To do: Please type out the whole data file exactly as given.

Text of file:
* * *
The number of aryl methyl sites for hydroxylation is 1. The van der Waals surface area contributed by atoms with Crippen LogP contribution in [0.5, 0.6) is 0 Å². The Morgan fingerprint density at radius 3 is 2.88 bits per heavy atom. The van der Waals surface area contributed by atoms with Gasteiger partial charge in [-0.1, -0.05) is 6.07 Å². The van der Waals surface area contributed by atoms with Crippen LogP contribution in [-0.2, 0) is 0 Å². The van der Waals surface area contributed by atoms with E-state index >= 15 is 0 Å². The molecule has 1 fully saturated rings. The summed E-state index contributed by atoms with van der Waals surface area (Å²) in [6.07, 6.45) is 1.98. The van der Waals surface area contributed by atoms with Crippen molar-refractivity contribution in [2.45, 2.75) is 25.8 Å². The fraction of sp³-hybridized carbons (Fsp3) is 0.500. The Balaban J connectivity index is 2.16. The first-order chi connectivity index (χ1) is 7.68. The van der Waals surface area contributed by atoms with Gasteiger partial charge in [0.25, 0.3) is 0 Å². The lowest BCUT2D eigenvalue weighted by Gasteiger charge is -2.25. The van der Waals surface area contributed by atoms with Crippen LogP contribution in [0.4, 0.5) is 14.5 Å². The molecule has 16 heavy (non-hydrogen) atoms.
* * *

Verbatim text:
The number of aryl methyl sites for hydroxylation is 1. The van der Waals surface area contributed by atoms with Crippen LogP contribution in [0.5, 0.6) is 0 Å². The Morgan fingerprint density at radius 3 is 2.88 bits per heavy atom. The van der Waals surface area contributed by atoms with Gasteiger partial charge in [-0.1, -0.05) is 6.07 Å². The van der Waals surface area contributed by atoms with Crippen LogP contribution in [-0.2, 0) is 0 Å². The van der Waals surface area contributed by atoms with E-state index >= 15 is 0 Å². The molecule has 1 fully saturated rings. The summed E-state index contributed by atoms with van der Waals surface area (Å²) in [6.07, 6.45) is 1.98. The van der Waals surface area contributed by atoms with Crippen molar-refractivity contribution in [2.45, 2.75) is 25.8 Å². The fraction of sp³-hybridized carbons (Fsp3) is 0.500. The Balaban J connectivity index is 2.16. The first-order chi connectivity index (χ1) is 7.68. The van der Waals surface area contributed by atoms with Gasteiger partial charge in [0.25, 0.3) is 0 Å². The lowest BCUT2D eigenvalue weighted by Gasteiger charge is -2.25. The van der Waals surface area contributed by atoms with Crippen LogP contribution in [0.4, 0.5) is 14.5 Å². The molecule has 16 heavy (non-hydrogen) atoms.